Have you about had it with all this novel coronavirus? Our lives have been co-opted for over two months now and there really is no end in sight. The ramifications of this pandemic are going to echo far into the future. We just do not know how far. Yet, we’re fed up with it already.
David was distressed in Psalm 53. He was “restless in his complaint” (v.2). His heart was in “anguish” (v. 4) and “horror overwhelmed” him (v.5). And his prayer was, “O that I had wings like a dove! I would fly away and be at rest” (v.6).
Who among us has not been at the place where we just wanted to flee our troubles… where we just wanted to fly away from it all? As children we have child-sized problems. But as adults we have adult-sized problems which are now exacerbated by the pandemic. These adult-sized problems hurt far more than the problems of our childhood. And at times, we just want to “fly away” from it all. Haven’t you felt this way recently?
Well, what was David’s trouble that had him ready to fly away? It wasn’t a pandemic, it was people… people that oppressed him, dropped trouble on him, were angry and held a grudge against him. Now, you may think, “Wow, David, welcome to the real world! I mean who doesn’t have people in their life that speak behind their back, hold a grudge, or say mean things?” True enough! In the work-a-day world, in social intercourse, or in community activity we all find those that slight us or don’t care for us too much (“Ain’t everybody gonna lub ya like you mama lubs ya”). So why did this knock David off his pins, so to speak. The answer is found in vv. 12 -14:
“For it is not an enemy who taunts me- then I could bear it; it is not an adversary who deals insolently with me- then I could hide from him. But it is you, a man, my equal, my companion, my familiar friend. We used to take sweet counsel together; within God’s house we walked in the throng.”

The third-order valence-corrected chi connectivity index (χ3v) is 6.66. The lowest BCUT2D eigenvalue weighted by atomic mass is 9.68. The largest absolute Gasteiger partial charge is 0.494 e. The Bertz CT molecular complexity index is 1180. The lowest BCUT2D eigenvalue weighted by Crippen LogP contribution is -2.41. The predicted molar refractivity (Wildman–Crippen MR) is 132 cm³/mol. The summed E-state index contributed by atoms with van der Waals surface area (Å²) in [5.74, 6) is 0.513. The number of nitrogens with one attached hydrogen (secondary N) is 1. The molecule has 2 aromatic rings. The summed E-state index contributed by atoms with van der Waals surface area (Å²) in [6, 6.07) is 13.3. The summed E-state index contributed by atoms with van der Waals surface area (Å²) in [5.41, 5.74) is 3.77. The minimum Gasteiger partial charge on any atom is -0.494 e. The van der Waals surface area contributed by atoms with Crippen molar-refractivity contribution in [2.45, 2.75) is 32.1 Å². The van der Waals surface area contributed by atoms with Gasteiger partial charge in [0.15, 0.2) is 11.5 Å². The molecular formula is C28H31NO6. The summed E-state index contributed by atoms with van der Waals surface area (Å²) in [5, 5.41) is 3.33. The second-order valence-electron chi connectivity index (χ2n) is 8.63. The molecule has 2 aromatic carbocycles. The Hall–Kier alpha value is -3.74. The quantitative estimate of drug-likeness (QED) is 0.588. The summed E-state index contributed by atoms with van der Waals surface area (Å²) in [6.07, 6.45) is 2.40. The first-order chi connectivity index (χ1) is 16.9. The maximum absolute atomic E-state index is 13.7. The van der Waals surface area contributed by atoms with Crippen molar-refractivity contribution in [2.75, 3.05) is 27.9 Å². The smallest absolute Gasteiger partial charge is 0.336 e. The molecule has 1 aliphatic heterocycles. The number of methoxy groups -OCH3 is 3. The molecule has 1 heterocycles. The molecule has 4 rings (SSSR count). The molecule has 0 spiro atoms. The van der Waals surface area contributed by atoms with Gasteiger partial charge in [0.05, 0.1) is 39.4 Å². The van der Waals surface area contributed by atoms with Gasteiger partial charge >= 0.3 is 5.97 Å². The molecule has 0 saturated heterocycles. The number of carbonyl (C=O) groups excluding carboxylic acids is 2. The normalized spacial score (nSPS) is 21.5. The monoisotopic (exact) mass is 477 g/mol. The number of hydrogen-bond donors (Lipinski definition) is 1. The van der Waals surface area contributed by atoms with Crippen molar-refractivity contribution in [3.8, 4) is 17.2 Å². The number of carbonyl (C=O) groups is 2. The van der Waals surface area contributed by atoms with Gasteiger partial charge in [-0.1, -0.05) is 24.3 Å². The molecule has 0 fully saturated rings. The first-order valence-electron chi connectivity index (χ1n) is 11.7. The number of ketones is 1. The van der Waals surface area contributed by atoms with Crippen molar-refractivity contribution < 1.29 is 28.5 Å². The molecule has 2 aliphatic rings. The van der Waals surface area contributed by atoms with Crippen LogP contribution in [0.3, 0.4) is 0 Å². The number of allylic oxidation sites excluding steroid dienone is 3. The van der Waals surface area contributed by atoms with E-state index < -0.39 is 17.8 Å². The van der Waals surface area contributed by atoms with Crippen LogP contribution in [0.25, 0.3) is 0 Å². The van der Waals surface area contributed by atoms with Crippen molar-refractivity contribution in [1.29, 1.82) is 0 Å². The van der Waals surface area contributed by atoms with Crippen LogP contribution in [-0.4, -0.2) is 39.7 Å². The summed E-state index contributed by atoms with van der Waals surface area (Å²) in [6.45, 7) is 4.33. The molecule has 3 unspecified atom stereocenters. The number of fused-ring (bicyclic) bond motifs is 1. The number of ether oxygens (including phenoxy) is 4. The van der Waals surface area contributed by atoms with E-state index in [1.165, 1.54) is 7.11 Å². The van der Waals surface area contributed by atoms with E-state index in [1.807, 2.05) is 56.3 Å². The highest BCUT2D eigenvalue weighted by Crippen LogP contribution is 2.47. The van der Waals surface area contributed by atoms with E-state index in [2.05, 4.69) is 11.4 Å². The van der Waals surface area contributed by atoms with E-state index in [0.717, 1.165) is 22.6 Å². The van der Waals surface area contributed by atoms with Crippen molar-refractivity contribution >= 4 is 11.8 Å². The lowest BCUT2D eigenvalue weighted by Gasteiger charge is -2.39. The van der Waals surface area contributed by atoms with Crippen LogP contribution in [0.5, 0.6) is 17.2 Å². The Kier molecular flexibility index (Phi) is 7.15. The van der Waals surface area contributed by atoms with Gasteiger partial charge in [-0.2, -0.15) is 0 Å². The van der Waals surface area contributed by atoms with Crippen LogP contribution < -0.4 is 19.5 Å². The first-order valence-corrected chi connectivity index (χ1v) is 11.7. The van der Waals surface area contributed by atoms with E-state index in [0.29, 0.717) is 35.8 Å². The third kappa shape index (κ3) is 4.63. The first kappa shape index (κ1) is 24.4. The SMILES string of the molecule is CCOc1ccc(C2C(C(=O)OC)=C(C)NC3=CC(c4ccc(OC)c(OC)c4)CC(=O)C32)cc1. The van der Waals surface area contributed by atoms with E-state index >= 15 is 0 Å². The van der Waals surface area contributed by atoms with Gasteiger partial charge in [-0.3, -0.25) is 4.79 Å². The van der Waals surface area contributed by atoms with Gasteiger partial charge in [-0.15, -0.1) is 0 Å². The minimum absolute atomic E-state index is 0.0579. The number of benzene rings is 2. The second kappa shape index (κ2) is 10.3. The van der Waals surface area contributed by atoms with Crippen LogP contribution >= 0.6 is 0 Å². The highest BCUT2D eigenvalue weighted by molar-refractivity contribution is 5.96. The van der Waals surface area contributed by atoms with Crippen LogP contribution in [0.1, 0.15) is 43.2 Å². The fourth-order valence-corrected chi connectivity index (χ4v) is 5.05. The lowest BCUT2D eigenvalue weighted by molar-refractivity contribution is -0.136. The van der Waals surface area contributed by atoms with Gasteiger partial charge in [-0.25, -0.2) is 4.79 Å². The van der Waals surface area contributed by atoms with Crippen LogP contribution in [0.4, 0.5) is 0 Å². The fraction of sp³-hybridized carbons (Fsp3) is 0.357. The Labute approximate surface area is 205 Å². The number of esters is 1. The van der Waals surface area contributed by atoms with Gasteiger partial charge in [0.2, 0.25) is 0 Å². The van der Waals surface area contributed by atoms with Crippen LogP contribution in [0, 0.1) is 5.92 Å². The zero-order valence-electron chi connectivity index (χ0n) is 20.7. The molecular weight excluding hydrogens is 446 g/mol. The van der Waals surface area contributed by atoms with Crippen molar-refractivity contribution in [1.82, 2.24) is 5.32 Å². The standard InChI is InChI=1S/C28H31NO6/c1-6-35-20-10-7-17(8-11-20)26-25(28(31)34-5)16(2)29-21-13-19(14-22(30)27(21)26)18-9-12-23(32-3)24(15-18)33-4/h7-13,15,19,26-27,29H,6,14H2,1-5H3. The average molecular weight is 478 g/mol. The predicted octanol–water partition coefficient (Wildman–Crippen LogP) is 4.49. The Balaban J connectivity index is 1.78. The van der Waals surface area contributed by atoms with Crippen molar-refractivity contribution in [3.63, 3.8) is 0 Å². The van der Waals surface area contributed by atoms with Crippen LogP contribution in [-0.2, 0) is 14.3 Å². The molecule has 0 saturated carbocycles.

David’s heart was crushed not because some “outsider” was chirping at him…not because some casual acquaintance was trashing him. He was being betrayed by a trusted brother, a trusted friend, an intimate counselor, and a co-worshiper. That’s what had him to the point of wanting to fly away from it all.
Bereans, we can take betrayal from people on the margins of our lives. We can handle the slings and arrows from those that were never entrusted to our inner circle. But it is the betrayal by those who are integral to our lives, who have been trusted, and whom we love that make us wish we had wings like a dove in order to fly away. It is the husband’s unkind words. It is disloyalty of a sibling. It is hurtful words from a father or a mother, or a close friend and co-worshiper that pierces us and make us want to “wander far away” and “lodge in the wilderness” (v. 7)
May I urge you, my dear Christian, do not betray one another with your words. As a church family, we are encased in one another’s hearts. There is no hurt that will hurt as badly as a family member’s betrayal. Certainly, we all have faults. But love covers a multitude of faults. Do not speak ill of one another. Do not wield social media like a rapier to slice and dice the spirit of a brother or sister in Christ. Remember, that in non-absolute or “grey” areas, we are to practice deference to the opinions and sensibilities of others. Rather, defend, support, and uphold one another.
When I was growing up with my brothers Gary and Rick, we fought like cats and dogs (at times with fists). But it was known at school that if you took on one McIntosh boy, you’d have to take on all three. That is how we should be in the church; ready to fight the good fight for and with each other rather than “sparring” with each other over opinion and preferences. I love it when we are “for each other”. Listen, we can take attacks from without; it is the betrayal from within that will cause us to want to fly away.
Well, this is what happened to David. What might be most insightful is David’s spiritual conclusion in v. 22; “Cast your burden on the Lord, and he will sustain you; he will never permit the righteous to be moved.” Unto the last, David would cast himself on the mercy of the Lord to sustain him. The day would come when David’s own son Absalom would lead a coup to overthrow David’s kingdom. David would need this truth. The day will come when we will too. God loves it when we love each other.